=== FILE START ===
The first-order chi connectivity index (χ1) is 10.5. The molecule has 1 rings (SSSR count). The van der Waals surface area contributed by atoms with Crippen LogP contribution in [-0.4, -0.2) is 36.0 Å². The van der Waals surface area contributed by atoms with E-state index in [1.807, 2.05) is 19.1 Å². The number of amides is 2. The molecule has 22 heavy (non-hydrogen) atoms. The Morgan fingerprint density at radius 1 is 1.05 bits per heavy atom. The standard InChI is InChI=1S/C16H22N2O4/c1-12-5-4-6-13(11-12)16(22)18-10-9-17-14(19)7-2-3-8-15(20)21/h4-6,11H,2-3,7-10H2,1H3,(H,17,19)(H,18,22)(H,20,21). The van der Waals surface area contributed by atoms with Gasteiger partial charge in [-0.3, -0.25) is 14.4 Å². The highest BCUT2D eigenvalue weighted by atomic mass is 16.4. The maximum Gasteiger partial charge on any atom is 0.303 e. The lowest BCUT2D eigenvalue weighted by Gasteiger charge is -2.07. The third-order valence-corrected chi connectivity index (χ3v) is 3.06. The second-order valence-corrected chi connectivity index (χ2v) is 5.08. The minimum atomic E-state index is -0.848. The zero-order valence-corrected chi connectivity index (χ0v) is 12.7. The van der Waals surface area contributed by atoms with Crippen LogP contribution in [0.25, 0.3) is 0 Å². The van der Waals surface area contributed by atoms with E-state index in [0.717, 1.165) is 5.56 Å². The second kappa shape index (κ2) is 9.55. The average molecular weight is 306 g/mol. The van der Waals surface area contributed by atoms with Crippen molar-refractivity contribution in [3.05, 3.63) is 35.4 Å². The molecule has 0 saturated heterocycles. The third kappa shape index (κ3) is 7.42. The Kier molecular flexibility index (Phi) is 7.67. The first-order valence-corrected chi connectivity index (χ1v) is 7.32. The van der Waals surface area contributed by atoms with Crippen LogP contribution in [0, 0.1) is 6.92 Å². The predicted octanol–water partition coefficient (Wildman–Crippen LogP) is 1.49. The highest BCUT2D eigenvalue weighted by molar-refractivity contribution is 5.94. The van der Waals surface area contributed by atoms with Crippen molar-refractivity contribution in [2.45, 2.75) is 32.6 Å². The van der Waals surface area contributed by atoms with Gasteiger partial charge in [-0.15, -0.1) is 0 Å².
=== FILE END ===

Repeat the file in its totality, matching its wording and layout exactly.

The first-order chi connectivity index (χ1) is 10.5. The molecule has 1 rings (SSSR count). The van der Waals surface area contributed by atoms with Crippen LogP contribution in [-0.4, -0.2) is 36.0 Å². The van der Waals surface area contributed by atoms with E-state index in [1.807, 2.05) is 19.1 Å². The number of amides is 2. The molecule has 22 heavy (non-hydrogen) atoms. The Morgan fingerprint density at radius 1 is 1.05 bits per heavy atom. The standard InChI is InChI=1S/C16H22N2O4/c1-12-5-4-6-13(11-12)16(22)18-10-9-17-14(19)7-2-3-8-15(20)21/h4-6,11H,2-3,7-10H2,1H3,(H,17,19)(H,18,22)(H,20,21). The van der Waals surface area contributed by atoms with Gasteiger partial charge in [-0.3, -0.25) is 14.4 Å². The highest BCUT2D eigenvalue weighted by atomic mass is 16.4. The maximum Gasteiger partial charge on any atom is 0.303 e. The lowest BCUT2D eigenvalue weighted by Gasteiger charge is -2.07. The third-order valence-corrected chi connectivity index (χ3v) is 3.06. The second-order valence-corrected chi connectivity index (χ2v) is 5.08. The minimum atomic E-state index is -0.848. The zero-order valence-corrected chi connectivity index (χ0v) is 12.7. The van der Waals surface area contributed by atoms with Crippen LogP contribution in [0.25, 0.3) is 0 Å². The van der Waals surface area contributed by atoms with E-state index in [0.717, 1.165) is 5.56 Å². The second kappa shape index (κ2) is 9.55. The average molecular weight is 306 g/mol. The van der Waals surface area contributed by atoms with Crippen molar-refractivity contribution in [3.05, 3.63) is 35.4 Å². The molecule has 0 saturated heterocycles. The third kappa shape index (κ3) is 7.42. The Kier molecular flexibility index (Phi) is 7.67. The first-order valence-corrected chi connectivity index (χ1v) is 7.32. The van der Waals surface area contributed by atoms with Crippen LogP contribution in [0, 0.1) is 6.92 Å². The predicted octanol–water partition coefficient (Wildman–Crippen LogP) is 1.49. The highest BCUT2D eigenvalue weighted by molar-refractivity contribution is 5.94. The van der Waals surface area contributed by atoms with Crippen molar-refractivity contribution in [2.45, 2.75) is 32.6 Å². The van der Waals surface area contributed by atoms with Gasteiger partial charge in [-0.15, -0.1) is 0 Å².